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Please begin with an informative title:

I was glad to see that 60 Minutes admitted that their source for what happened during the attack on the U.S. Embassy in Benghazi, Libya is not credible and retracted their story.  

Perhaps uncoincidentally their source was the author of a memoir on the subject, The Embassy House: The Explosive Eyewitness Account of the Libyan Embassy Siege by the Soldier Who Was There’’, published by Threshold Editions, an imprint of Simon and Schuster which in turn is owned by CBS.  (60 Minutes failed to disclose this conflict of interest during the broadcast.)  The editor-in-chief of Threshold, which specializes in conservative and Republican books, is the former GOP strategist, Mary Matalin. Threshold authors include Glenn Beck, Herman Cain, Dick Cheney, Jerome Corsi, Sean Hannity, Stephen Moore and Karl Rove.   Simon and Schuster has recalled the book from stores and suspended publication in the wake of the scandal.  

This episode reminds me of another time when 60 Minutes got a story radically wrong, apparently relying on a conservative activist group as their primary source. The segment was part of the roll out of a new agency of the Religious Right in the Reagan era, the Institute on Religion and Democracy (IRD).



You must enter an Intro for your Diary Entry between 300 and 1150 characters long (that's approximately 50-175 words without any html or formatting markup).

I published an essay a few years ago in The Public Eye magazine in which I mentioned this important episode -- the broadcast of a major smear of the mainline Protestant churches in the U.S.  

"Make no mistake," wrote Avery Post, the national president of the United Church of Christ in 1982, "the objectives of the Institute on Religion and Democracy are the exact opposite of what its name appears to stand for. The purpose of its leaders is to demoralize the mainline denominations and to turn them away from the pursuit of social and economic justice.

"We must not wait for this attack to be launched in the congregations of the United Church of Christ. I urge you to move quickly to tell the ministers and members of the churches in your conference about this campaign to disrupt our church life and to explain to them how and why the National Council of Churches has been chosen to be its first victim and the opening wedge for attacks on the denominations themselves."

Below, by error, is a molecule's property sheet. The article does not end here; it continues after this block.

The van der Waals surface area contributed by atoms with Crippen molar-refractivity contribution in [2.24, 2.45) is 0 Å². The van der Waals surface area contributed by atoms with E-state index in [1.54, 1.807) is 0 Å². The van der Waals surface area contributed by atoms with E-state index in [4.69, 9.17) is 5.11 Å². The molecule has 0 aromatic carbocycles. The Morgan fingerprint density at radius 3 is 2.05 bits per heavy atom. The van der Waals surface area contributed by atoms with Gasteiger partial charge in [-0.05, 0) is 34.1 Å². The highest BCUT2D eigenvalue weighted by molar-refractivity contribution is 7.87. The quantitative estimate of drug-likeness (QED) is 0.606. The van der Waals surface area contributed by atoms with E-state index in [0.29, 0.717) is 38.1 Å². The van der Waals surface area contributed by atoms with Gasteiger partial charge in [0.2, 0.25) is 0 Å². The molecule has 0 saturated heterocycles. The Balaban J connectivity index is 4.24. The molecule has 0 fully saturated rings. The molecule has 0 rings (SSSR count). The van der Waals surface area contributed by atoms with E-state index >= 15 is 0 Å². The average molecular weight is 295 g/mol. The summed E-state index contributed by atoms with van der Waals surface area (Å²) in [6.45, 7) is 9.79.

Post's letter to regional leaders of the 1.3 million-member church followed the Institute of Religion and Democracy's (IRD) media attacks against the National Council of Churches (NCC) and its member denominations in Readers Digest and on 60 Minutes. Both were smear jobs, alleging that money from Sunday collection plates were financing Marxist guerrillas. 60 Minutes producer Don Hewitt told TV talk show host Larry King in 2002 that it was the one program he truly regretted in his career. Twenty years late, but at least he acknowledged the error.

IRD claimed that it sought to "reform" the social witness of the mainline churches, including The Episcopal Church, United Methodist Church, Presbyterian Church USA, and the United Church of Christ. These denominations and the National Council of Churches had been at or near the forefront of major advances in civil and human rights for much of the 20th century, as well as opposing many of the excesses of American corporations and U.S. foreign policy, notably the war in Vietnam.

Neoconservatives decided to push back.

IRD has been led primarily by conservative evangelicals and Catholics who have had no interest in making the churches better, or stronger, or even more conservative. They were interested in neutralizing and displacing the churches from the center of American culture, to make way for the growing evangelical/Catholic alliance. Leaders over the years have included former president Jim Tonkowich, who had never even been a member of any of the churches he sought to reform; and board member Robert P. George, a neo-conservative Catholic strategist who went on to found among other groups, the National Organization for Marriage.

The late Methodist minister, Rev. Dr. Andrew Weaver, co-authored a blog post in 2006, Being 60 Minutes Means You Never Have to Say You are Sorry - Except Once, which underscored the catalytic role of 60 Minutes in seriously damaging the major institutions of mainline Protestantism.  He quoted from the transcript of Larry King's  interview with Hewitt:  

"We once took off on the National Council of Churches as being left wing and radical and a lot of nonsense. And the next morning I got a congratulatory phone call from every redneck bishop in America and I thought, oh, my God, we must have done something wrong last night, and I think we probably did."
60 Minutes has updated many lesser stories over the years. But the most prestigious TV news magazine in the history of television has never looked back or returned to this subject.

Crossposted from Talk to Action

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Originally posted to Frederick Clarkson on Sat Nov 09, 2013 at 07:45 PM PST.

Also republished by Street Prophets .

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